lcmgcd

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Real-Life Examples of Prediction Systems Interfering with the Real World (Predict-O-Matic Problems)

I think crypto markets can't be regulated except by random moderators' filtering on bets and betters' choices of where to put money. It seems someone could put a million dollars against a terrorist attack on a certain date and hope someone bets against it & executes to get the money. So a betting market allows hiring for certain tasks (not most tasks) with reliable verification & payout, and you get your money back if it doesn't happen. I have some faith in moderators' filters, though. I hope they would have the wisdom to forbid bets on terrorist attacks, assassinations, etc. Insider trading cannot be prevented (as far as I can tell) if betting is anonymous…  

Splitting Debate up into Two Subsystems

What about the info helper by itself? Is it much more useful in this context than it would be alone? Rewarding based on human prediction skill seems the best to me. I think Bostrom might have mentioned this problem (educating someone on a topic) somewhere.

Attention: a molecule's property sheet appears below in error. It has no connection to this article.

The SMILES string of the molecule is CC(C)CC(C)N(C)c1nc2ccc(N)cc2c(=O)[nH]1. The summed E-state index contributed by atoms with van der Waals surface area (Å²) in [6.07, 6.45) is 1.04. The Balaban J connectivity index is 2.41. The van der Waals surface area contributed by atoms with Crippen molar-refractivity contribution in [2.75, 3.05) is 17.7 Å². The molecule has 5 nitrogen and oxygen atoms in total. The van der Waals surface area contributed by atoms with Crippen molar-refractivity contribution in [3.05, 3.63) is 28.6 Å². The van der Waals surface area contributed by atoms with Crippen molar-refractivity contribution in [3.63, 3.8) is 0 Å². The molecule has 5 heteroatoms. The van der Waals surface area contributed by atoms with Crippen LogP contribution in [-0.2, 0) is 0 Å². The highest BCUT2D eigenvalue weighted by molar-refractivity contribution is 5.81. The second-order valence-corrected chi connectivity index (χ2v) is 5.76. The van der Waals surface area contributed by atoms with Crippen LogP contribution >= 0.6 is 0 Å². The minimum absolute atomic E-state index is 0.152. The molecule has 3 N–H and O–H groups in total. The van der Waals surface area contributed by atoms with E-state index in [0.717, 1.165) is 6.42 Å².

Building up to an Internal Family Systems model

As with real and fake memories, I think if you’re careful then you can mainly deal with real ones

Owen Another Thing

Is the top one meant to be read first or last?

lcmgcd's Shortform

Zettelkasten in five seconds with no tooling

Have one big textfile with every thought you ever have. Number the thoughts and don't make each thought too long. Reference thoughts with a pound (e.g. #456) for easy search.

Reframing Superintelligence: Comprehensive AI Services as General Intelligence

One way to test the "tasks don't overlap" idea is to have two nets do two different tasks, but connect their internal layers. Then see how high the weights on those layers get. Like, is the internal processing done by Mario AI useful for Greek translation at all? If it is then backprop etc should discover that.

Creating Environments to Design and Test Embedded Agents

Or something simpler would be that the agent's money counter is in the environment but unmodifiable except by getting tokens, and the agent's goal is to maximize this quantity. Feels kind of fake maybe because money gives the agent no power or intelligence, but it's a valid object-in-the-world to have a preference over the state of.

Yet another option is to have the agent maximize energy tokens (which actions consume)

Creating Environments to Design and Test Embedded Agents

Yes I agree it feels fishy. The problem with maximizing rubes is that the dilemmas might get lost in the detail of preventing rube hacking. Perhaps agents can "paint" existing money their own color, and money can only be painted once, and agents want to paint as much money as possible. Then the details remain in the env

Embedded Agency (full-text version)

You may want to add MIRI's botworld 1.0 project to the bibliography, so that people looking into this don't duplicate the idea

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